Eleven Questions for New Hampshire's Official Irish Wit

I’ve heard you described as one of the state’s premier Irish wits. How would you interpret that?

I’d interpret that to mean we have an alarmingly low number of wits in the state.

Seriously, how’d you get that reputation?

I like a good Irish story; I’ve been known to spin a yarn. I tend to speak at Saint Patrick’s Day breakfasts or political parties — when they can’t get a headliner. I’m kind of the Shecky Green of Saint Patrick’s Day roasters.

One of your sons is currently touring the country in a Broadway show. Does that talent for entertaining run in the family?

We don’t know where it came from — we’re beginning to suspect we may have to do some DNA testing.

You’re a New Hampshire native, as were your parents and grandparents … so from where does your penchant for Irish yarns come?

My grandmother was the classic little Irish lady. She’s the one who used to impart bits of Irish wisdom to me. And I’ve been to Ireland. It’s a fabulous country. The people are wonderful warm people. When we went over there, I was told to look up some relatives in Dublin, so I asked the concierge at the hotel where this guy with the last name Griffin lived. He gave me directions and we went down the street and found the address. I told the guy living there I thought we were related and they had us in for beer and toasted cheese sandwiches. We spent around three hours visiting with them. When we got back to the hotel, the concierge told us he’d given us directions to the wrong house.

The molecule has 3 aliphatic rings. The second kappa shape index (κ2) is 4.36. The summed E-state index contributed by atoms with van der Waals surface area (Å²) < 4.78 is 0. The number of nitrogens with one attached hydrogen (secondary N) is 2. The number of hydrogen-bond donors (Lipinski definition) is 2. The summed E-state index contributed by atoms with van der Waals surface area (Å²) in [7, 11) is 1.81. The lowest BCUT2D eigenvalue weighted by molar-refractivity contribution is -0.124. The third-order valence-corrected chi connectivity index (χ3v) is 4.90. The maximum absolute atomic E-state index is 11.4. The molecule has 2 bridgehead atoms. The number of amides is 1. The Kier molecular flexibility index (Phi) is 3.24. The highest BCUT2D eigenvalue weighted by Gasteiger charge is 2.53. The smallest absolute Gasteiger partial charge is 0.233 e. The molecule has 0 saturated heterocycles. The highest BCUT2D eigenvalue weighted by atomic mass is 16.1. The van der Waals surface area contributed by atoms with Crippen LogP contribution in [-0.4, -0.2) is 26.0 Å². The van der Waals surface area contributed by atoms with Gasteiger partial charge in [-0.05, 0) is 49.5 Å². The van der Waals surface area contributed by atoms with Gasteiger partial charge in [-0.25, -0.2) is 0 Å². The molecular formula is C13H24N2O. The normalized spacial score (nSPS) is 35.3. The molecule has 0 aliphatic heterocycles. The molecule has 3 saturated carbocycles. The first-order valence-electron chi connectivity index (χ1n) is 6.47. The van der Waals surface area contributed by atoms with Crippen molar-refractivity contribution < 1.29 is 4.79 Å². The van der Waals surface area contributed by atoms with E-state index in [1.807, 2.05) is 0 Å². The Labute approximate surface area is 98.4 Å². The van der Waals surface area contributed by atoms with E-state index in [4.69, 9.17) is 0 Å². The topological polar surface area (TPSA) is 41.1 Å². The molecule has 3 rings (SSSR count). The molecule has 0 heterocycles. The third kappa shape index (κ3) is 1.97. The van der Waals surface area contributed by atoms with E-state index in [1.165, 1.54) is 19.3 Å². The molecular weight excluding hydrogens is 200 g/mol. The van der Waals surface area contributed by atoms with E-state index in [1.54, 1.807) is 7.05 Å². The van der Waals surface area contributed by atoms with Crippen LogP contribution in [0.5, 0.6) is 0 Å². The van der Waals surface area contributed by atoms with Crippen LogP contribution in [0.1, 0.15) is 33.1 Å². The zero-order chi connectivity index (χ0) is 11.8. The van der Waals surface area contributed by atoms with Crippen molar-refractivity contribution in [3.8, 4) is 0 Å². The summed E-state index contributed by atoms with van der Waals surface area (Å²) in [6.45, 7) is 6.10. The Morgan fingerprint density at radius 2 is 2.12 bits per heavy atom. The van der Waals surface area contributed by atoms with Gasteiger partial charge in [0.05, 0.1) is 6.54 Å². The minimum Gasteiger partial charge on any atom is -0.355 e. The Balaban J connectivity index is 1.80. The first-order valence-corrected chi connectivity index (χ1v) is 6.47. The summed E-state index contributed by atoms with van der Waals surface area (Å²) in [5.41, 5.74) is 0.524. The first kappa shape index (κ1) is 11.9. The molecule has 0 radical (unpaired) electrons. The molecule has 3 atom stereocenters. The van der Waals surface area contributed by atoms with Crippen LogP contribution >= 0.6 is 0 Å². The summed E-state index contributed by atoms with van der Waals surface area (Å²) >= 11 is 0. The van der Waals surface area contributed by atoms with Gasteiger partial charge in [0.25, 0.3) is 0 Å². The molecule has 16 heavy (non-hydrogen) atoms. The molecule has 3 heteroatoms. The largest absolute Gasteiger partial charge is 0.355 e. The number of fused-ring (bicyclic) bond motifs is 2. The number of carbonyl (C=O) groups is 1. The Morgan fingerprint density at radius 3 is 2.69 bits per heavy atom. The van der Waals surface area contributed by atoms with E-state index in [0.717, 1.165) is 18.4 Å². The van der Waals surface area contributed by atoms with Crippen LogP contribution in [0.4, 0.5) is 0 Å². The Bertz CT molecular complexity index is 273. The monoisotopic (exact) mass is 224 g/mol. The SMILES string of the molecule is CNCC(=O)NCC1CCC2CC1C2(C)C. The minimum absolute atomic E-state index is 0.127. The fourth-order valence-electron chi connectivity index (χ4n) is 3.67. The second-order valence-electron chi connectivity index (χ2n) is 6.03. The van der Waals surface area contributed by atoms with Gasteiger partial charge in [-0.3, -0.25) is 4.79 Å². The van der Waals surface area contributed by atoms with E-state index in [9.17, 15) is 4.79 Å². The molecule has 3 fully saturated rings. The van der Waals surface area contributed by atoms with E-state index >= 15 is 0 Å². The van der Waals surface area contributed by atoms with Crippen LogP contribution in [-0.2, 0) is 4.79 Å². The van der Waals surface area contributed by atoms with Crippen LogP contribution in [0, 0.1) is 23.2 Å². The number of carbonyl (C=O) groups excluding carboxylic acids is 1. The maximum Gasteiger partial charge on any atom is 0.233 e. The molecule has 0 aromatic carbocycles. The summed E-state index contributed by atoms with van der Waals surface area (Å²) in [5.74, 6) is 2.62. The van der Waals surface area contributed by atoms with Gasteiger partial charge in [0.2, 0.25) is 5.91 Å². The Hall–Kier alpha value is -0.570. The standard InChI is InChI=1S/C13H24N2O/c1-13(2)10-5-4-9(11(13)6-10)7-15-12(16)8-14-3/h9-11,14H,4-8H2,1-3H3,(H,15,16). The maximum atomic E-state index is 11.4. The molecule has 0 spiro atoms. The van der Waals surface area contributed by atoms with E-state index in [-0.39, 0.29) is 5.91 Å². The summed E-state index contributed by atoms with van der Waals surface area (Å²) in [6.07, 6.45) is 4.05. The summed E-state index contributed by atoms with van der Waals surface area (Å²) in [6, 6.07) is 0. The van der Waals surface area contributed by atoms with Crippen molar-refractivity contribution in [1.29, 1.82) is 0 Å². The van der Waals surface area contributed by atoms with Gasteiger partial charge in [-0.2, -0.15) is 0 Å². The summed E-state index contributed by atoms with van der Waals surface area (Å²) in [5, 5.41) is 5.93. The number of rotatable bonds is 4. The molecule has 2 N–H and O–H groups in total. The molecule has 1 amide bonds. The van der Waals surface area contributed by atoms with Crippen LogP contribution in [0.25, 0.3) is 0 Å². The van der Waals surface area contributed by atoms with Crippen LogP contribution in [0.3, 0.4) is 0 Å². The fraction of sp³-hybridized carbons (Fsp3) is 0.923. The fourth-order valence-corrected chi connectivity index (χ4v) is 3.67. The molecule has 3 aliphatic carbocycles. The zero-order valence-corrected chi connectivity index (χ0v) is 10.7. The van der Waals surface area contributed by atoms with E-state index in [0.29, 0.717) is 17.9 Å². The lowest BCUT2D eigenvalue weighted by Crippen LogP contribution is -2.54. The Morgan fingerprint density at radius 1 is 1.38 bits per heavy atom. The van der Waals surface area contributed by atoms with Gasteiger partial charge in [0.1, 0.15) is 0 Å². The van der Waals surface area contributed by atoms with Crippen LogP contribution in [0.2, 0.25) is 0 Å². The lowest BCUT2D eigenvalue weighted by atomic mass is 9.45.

Green beer?

I’m against that. I don’t drink a lot, but when I do, I’m a beer purist.

How do you see your role in New Hampshire politics?

I’m a Republican, and I have a chance to get on television once in a while and prognosticate about what I think.

People tend to recognize you from these appearances …

The demo of my fan base is 65 plus. Older women really dig me on TV. They usually say things to me like: “I knew your grandfather — if he knew you were a Republican, he’d be rolling in his grave.”

How, if at all, are politics different in New Hampshire?

New Hampshire breeds a particularly plucky kind of voter because we get a chance to ask the 27th question about welfare reform, health care or education to almost every one of these guys [presidential primary candidates] who comes traipsing through. When you can make presidential candidates come to the state and answer your questions, you can be sure you expect local politicians to satisfy voters’ curiosity.

When you’re not politicking, what makes you happy?

I like to hang out with my wife and kids. I love the advertising business. It’s a blast; I work with some incredibly talented people who make me look good every day. I like the outdoors.

You’re an outdoorsman?

I’m opposed to camping. I like the skiing, the hiking, boating, outdoor stuff, but come sundown, I want a warm fireplace and comfortable room with a shower and minibar. My requirements are simple.

Besides the great outdoors, what made you choose to make your home in your home state?

I went away to school, to work for a while after that, but I came back because I missed it. We’re not far from just about anything. New Hampshire really gives you unique, great quality of life. It beats Washington. I spend a fair amount of time in Washington — and if you want a friend in Washington, you have to buy a dog. NH